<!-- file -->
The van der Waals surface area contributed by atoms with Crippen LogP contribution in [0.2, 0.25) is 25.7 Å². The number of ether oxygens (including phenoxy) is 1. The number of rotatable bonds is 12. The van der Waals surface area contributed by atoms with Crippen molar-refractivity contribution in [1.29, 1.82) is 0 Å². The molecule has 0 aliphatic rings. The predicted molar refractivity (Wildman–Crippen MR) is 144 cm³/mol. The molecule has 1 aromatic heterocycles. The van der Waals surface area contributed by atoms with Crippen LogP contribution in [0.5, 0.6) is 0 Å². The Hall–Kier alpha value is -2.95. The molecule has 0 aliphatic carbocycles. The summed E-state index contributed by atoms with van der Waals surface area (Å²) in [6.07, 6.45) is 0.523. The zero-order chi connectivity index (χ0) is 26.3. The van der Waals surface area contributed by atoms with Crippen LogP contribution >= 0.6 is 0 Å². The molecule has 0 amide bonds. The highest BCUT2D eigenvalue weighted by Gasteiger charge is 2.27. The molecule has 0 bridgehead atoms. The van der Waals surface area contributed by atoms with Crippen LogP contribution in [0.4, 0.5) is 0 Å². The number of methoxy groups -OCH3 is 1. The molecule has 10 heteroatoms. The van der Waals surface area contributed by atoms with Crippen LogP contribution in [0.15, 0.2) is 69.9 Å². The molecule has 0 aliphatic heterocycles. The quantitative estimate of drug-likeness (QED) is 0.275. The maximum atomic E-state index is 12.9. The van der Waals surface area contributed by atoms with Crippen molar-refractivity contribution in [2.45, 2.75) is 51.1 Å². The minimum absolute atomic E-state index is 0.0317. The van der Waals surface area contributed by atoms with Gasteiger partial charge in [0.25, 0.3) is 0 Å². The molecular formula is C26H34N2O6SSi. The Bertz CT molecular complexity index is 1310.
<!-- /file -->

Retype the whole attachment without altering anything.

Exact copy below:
The van der Waals surface area contributed by atoms with Crippen LogP contribution in [0.2, 0.25) is 25.7 Å². The number of ether oxygens (including phenoxy) is 1. The number of rotatable bonds is 12. The van der Waals surface area contributed by atoms with Crippen molar-refractivity contribution in [1.29, 1.82) is 0 Å². The molecule has 0 aliphatic rings. The predicted molar refractivity (Wildman–Crippen MR) is 144 cm³/mol. The molecule has 1 aromatic heterocycles. The van der Waals surface area contributed by atoms with Crippen LogP contribution in [0.5, 0.6) is 0 Å². The Hall–Kier alpha value is -2.95. The molecule has 0 aliphatic carbocycles. The summed E-state index contributed by atoms with van der Waals surface area (Å²) in [6.07, 6.45) is 0.523. The zero-order chi connectivity index (χ0) is 26.3. The van der Waals surface area contributed by atoms with Crippen LogP contribution >= 0.6 is 0 Å². The molecule has 0 amide bonds. The highest BCUT2D eigenvalue weighted by Gasteiger charge is 2.27. The molecule has 0 bridgehead atoms. The van der Waals surface area contributed by atoms with Crippen LogP contribution in [0.4, 0.5) is 0 Å². The number of methoxy groups -OCH3 is 1. The molecule has 10 heteroatoms. The van der Waals surface area contributed by atoms with Crippen LogP contribution in [0.15, 0.2) is 69.9 Å². The molecule has 0 aliphatic heterocycles. The quantitative estimate of drug-likeness (QED) is 0.275. The maximum atomic E-state index is 12.9. The van der Waals surface area contributed by atoms with Crippen molar-refractivity contribution in [2.45, 2.75) is 51.1 Å². The minimum absolute atomic E-state index is 0.0317. The van der Waals surface area contributed by atoms with Gasteiger partial charge in [0.25, 0.3) is 0 Å². The molecular formula is C26H34N2O6SSi. The Bertz CT molecular complexity index is 1310.